If you think breathing in gene editing enzymes to treat infectious diseases, such as the flu or COVID-19, is a technology that is far-fetched or a long way off, think again. A team of investigators from the Georgia Institute of Technology and Emory University has developed a CRISPR-based treatment to stop the replication of both the flu virus and the virus that causes COVID-19 in mice. Moreover, the new treatment is delivered to the lungs via a nebulizer, which could make it simple for patients to administer themselves at home. Findings from the new study were published recently in Nature Biotechnology through an article titled, “Treatment of influenza and SARS-CoV-2 infections via mRNA-encoded Cas13a in rodents.”
Interestingly, the researchers used mRNA technology to code for Cas13a, which destroys parts of the RNA genetic code that viruses use to replicate in cells in the lungs. Using a guide strand, researchers can provide a map that basically tells the Cas13a protein where to attach to the viruses’ RNA and begin to destroy it.
“In our drug, the only thing you have to change to go from one virus to another is the guide strand—we only have to change one sequence of RNA. That’s it,” explained senior study investigator Phillip Santangelo, PhD, a professor in the Wallace H. Coulter department of biomedical engineering at Emory University. “We went from flu to SARS-CoV-2, the virus that causes COVID-19. They’re incredibly different viruses. And we were able to do that very, very rapidly by just changing a guide.”
Santangelo’s team tested its approach against flu in mice and SARS-CoV-2 in hamsters. In both cases, the sick animals recovered. This is the first study to show mRNA can be used to express the Cas13a protein and get it to work directly in lung tissue rather than in cells in a dish. It’s also the first to demonstrate the Cas13a protein is effective at stopping the replication of SARS-CoV-2.
Amazingly, the team’s approach has the potential to work against 99% of flu strains that have circulated over the last century. It also appears it would be effective against the new highly contagious variants of the coronavirus that have begun to circulate. The key to that broad effectiveness is the sequence of genes the researcher’s target.
“In flu, we’re attacking the polymerase genes. Those are the enzymes that allow the virus to make more RNA and to replicate,” Santangelo noted. “We went after those because they’re far better conserved. We let the biology dictate what our targets would be.”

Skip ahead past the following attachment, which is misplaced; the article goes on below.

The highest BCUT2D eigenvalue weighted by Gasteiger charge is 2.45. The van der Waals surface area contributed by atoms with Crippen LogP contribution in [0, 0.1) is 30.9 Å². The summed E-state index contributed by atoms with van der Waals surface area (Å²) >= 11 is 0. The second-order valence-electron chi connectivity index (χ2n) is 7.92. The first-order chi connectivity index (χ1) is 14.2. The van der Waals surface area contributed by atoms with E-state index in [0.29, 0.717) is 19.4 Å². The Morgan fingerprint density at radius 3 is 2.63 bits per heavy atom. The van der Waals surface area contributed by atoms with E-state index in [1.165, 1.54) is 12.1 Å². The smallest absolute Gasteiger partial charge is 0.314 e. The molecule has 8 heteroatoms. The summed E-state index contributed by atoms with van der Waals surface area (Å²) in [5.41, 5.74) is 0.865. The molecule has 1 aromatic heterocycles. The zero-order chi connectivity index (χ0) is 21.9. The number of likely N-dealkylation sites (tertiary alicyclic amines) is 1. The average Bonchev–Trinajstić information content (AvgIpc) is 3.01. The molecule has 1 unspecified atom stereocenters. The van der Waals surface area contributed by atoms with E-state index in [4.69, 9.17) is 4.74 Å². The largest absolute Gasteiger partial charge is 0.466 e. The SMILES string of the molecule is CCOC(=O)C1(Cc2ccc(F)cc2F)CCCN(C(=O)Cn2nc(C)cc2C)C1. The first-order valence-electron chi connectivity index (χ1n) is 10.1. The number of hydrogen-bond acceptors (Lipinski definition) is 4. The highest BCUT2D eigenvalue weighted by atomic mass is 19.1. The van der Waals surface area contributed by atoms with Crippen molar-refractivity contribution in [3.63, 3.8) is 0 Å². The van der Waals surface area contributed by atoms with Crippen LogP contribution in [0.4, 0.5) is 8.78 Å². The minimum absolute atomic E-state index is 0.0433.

Likewise, in SARS-CoV-2, the sequences the researchers targeted so far remain unchanged in the latest variants. The approach means the treatment is flexible and adaptable as new viruses emerge.
“One of the first things that society and the CDC are going to get when a pandemic emerges is the genetic sequence. It’s one of the first tools that the CDC and the surveillance teams are going to use to identify what kind of virus this is and to begin tracking it,” remarked study co-author Daryll Vanover, PhD, a research scientist in the Santangelo lab. “Once the CDC publishes those sequences—that’s all we need. We can immediately screen across the regions that we’re interested in to target it and knock down the virus.”
Vanover noted that this could result in lead candidates for clinical trials in a matter of weeks—which is about how long it took them to scan the sequences, design their guide strands, and be ready for testing in this study.
“It’s really quite plug-and-play,” Santangelo added. “If you’re talking about small tweaks versus large tweaks, it’s a big bonus in terms of time. And in pandemics—if we had had a vaccine in a month or two after the pandemic hit, think about what things would look like now. If we had a therapy a month after it hit, what would things look like now? It could make a huge difference, the impact on the economy, the impact on people.”
The team’s approach was sped along by their previous work on delivering mRNA to mucosal surfaces like those in the lungs. They knew there was a good chance they could tackle respiratory infections with that approach. They decided to use mRNA to code for the Cas13a protein because it’s an inherently safe technique.
“The mRNA is transient. It doesn’t get into the nucleus, doesn’t affect your DNA,” Santangelo said, “and for these CRISPR proteins, you really don’t want them expressed for long periods of time.”
The researchers were excited about their findings but said that additional work remains—especially understanding more about the specific mechanisms that make the treatment effective. It has produced no side effects in the animal models, but they want to take a deeper look at safety as they consider moving closer to therapy for human patients.
“This project really gave us the opportunity to push our limits in the lab in terms of techniques, in terms of a new strategy,” concluded Chiara Zurla, PhD, the team’s project manager and a co-author on the paper. “Especially with the pandemic, we feel an obligation to do as much as we can as well as we can. This first paper is a great example, but many will follow; we’ve done a lot of work, and we have a lot of promising results.”